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Nor is it yet the spirit of the season—
The summer time—that makes my song so gay; But softer thoughts, and yet a sweeter reason—
Love,—that o'er all my happy heart hath sway; That with delight my soul will ceaseless turn
Tow'rd her, I ween of all the world the best: And if my songs be sweet, well may they learn
Sweetness from her whose love my heart has blest.
And since that love is rightfully my boon,
Well may I hold her chief within my soul,
And her own grace diffuses o'er the whole.
Whence the bright light of love is ever breaking, Delight and hope that happy thought confers,
And I am blest beyond the power of speaking.
Fauchet mentions this ancient "Chanteresse et Trouverre." That singular and interesting poem, the "Bible Guyot de Provins," (published in Barbazan,) which well deserves a careful commentator, thus mentions her as having been present at the court of the Emperor Conrad at Mentz:—
De Troye la bele Doete
In the "Poesies de Marguerite-Eleonore Clotilde de Vallon-Chalys, depuis Madame de Surville, Poete Francois du XVe. siecle," is published the following piece, ascribed to Doete, and stated to have existed in MS. among the other specimens there given of a series of early French poetry. What degree of authenticity belongs to this book we do not know: undoubtedly, even if originals really existed, considerable liberties have been taken in their publication, as is plain from the extracts from Marie de France, which have since been correctly printed from the MSS. But the degree of coincidence with the undoubted originals that remains in those extracts, would incline the reader to believe that the basis of other pieces, which we have not the same means of comparing, is also genuine.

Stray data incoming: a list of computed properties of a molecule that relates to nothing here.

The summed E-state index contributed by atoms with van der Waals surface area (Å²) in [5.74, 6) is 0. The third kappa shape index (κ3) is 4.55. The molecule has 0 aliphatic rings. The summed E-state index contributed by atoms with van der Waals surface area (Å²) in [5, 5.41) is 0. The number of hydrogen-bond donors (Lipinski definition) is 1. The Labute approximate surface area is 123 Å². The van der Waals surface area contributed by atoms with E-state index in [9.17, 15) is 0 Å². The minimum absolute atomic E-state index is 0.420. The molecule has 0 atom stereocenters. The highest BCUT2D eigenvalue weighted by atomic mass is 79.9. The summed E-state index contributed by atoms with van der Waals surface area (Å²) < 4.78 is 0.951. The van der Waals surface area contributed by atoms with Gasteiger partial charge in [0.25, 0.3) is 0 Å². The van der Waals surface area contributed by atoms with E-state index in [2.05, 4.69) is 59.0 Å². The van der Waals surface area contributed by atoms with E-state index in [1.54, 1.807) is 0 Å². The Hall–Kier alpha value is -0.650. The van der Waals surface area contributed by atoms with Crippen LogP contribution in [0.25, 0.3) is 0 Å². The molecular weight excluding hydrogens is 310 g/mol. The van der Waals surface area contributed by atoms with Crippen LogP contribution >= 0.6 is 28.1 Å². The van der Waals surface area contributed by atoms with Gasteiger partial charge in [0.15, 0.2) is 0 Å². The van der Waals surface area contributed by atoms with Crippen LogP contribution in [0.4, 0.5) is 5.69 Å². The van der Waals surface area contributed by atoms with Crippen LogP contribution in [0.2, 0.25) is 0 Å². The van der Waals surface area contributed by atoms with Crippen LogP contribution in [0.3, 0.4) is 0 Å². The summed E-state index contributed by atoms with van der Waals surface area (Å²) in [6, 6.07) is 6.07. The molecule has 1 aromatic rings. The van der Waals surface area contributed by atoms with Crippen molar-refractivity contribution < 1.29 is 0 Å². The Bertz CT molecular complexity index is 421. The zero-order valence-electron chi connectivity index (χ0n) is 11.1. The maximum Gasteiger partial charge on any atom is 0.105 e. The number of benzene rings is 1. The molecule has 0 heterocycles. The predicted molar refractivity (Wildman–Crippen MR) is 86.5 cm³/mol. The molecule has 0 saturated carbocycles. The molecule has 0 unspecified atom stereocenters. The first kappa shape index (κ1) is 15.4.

Quant revient la saison que l'herbe reverdoie
Qu'esjoissent oysels de lors gracieux chantz
Li bois, et la pré, e li chamz,
Por ce n'est il, tendres poulettes,
Por ce n' est il que plus felon.
When comes the beauteous summer time,
And grass grows green once more,
With fertilizing power ;—
Their pleasant songs again,
With their enlivening strain ;—
Unto the mead alone,
And pluck them for your own;
May leave untouch'd the heel,
Your hearts his power shall feel.
This lady (said to owe her name to a Comte de Verrue who adopted her) is the only other of M. de Surville's list whom we shall select. To her he attributes the beautiful romance of " Aucassin et Nicolette," and some other pieces;—on what authority is not told. The following song is at any rate pleasing and natural.
Voyd son hyver venir li sages
The wise man sees his winter close
Each age, he knows, its roses bears,
Thus would I dwell with pleasing thought
Yet, like the festive dancer, glad
The gazing crowds proclaim'd me fair, Ere, autumn-touch'd, my green leaves fell:
And now they smile, and call me good;—
On beauty, bliss depends not; then
He marches on:—how vain his power
Though now perhaps a little old,
Nor grieve I if the gay coquettes
And I can joy to see the nymphs
For fav'rite swains their chaplets twine,
In gardens trim, and bowers so green,
I love to see a pair defy
The noontide heat in yonder shade; To hear the village song of love
Sweet echoing through the woodland glade.
I joy too (though the idle crew
Mock somewhat at my lengthen'd tale,)
To see how lays of ancient loves